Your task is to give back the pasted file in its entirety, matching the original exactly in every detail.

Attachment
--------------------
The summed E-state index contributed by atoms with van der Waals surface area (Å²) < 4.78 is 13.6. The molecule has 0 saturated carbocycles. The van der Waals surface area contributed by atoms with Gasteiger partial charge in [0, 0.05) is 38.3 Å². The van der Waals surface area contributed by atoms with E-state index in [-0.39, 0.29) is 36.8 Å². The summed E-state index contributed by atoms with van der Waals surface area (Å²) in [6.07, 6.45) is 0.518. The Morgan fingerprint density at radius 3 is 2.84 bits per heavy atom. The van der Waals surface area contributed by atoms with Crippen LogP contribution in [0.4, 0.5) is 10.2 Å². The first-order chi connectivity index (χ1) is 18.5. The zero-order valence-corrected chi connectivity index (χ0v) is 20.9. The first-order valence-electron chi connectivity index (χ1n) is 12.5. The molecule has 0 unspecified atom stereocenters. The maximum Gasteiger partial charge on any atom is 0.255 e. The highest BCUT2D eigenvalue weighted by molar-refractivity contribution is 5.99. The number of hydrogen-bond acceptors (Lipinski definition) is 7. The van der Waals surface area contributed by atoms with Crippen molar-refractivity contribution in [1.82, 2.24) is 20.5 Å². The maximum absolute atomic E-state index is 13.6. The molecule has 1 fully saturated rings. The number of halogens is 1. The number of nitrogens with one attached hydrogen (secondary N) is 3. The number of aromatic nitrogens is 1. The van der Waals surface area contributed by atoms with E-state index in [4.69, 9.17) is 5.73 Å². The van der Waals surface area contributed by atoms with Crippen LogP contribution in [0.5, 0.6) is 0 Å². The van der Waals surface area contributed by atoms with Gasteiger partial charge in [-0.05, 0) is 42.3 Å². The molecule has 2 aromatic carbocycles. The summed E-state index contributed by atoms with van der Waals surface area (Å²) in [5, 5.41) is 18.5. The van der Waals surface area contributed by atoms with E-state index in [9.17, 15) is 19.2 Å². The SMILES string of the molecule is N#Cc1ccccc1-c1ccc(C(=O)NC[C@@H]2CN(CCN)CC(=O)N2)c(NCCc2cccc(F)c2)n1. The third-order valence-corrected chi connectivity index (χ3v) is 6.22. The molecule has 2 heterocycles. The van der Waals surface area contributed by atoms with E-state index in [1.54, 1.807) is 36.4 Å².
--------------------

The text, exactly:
The summed E-state index contributed by atoms with van der Waals surface area (Å²) < 4.78 is 13.6. The molecule has 0 saturated carbocycles. The van der Waals surface area contributed by atoms with Gasteiger partial charge in [0, 0.05) is 38.3 Å². The van der Waals surface area contributed by atoms with E-state index in [-0.39, 0.29) is 36.8 Å². The summed E-state index contributed by atoms with van der Waals surface area (Å²) in [6.07, 6.45) is 0.518. The Morgan fingerprint density at radius 3 is 2.84 bits per heavy atom. The van der Waals surface area contributed by atoms with Crippen LogP contribution in [0.4, 0.5) is 10.2 Å². The first-order chi connectivity index (χ1) is 18.5. The zero-order valence-corrected chi connectivity index (χ0v) is 20.9. The first-order valence-electron chi connectivity index (χ1n) is 12.5. The molecule has 0 unspecified atom stereocenters. The maximum Gasteiger partial charge on any atom is 0.255 e. The highest BCUT2D eigenvalue weighted by molar-refractivity contribution is 5.99. The number of hydrogen-bond acceptors (Lipinski definition) is 7. The van der Waals surface area contributed by atoms with Crippen molar-refractivity contribution in [1.82, 2.24) is 20.5 Å². The maximum absolute atomic E-state index is 13.6. The molecule has 1 fully saturated rings. The number of halogens is 1. The number of nitrogens with one attached hydrogen (secondary N) is 3. The number of aromatic nitrogens is 1. The van der Waals surface area contributed by atoms with E-state index in [4.69, 9.17) is 5.73 Å². The van der Waals surface area contributed by atoms with Crippen LogP contribution in [0.5, 0.6) is 0 Å². The van der Waals surface area contributed by atoms with Gasteiger partial charge in [-0.05, 0) is 42.3 Å². The molecule has 2 aromatic carbocycles. The summed E-state index contributed by atoms with van der Waals surface area (Å²) in [5, 5.41) is 18.5. The van der Waals surface area contributed by atoms with E-state index in [9.17, 15) is 19.2 Å². The SMILES string of the molecule is N#Cc1ccccc1-c1ccc(C(=O)NC[C@@H]2CN(CCN)CC(=O)N2)c(NCCc2cccc(F)c2)n1. The third-order valence-corrected chi connectivity index (χ3v) is 6.22. The molecule has 2 heterocycles. The van der Waals surface area contributed by atoms with E-state index in [1.54, 1.807) is 36.4 Å².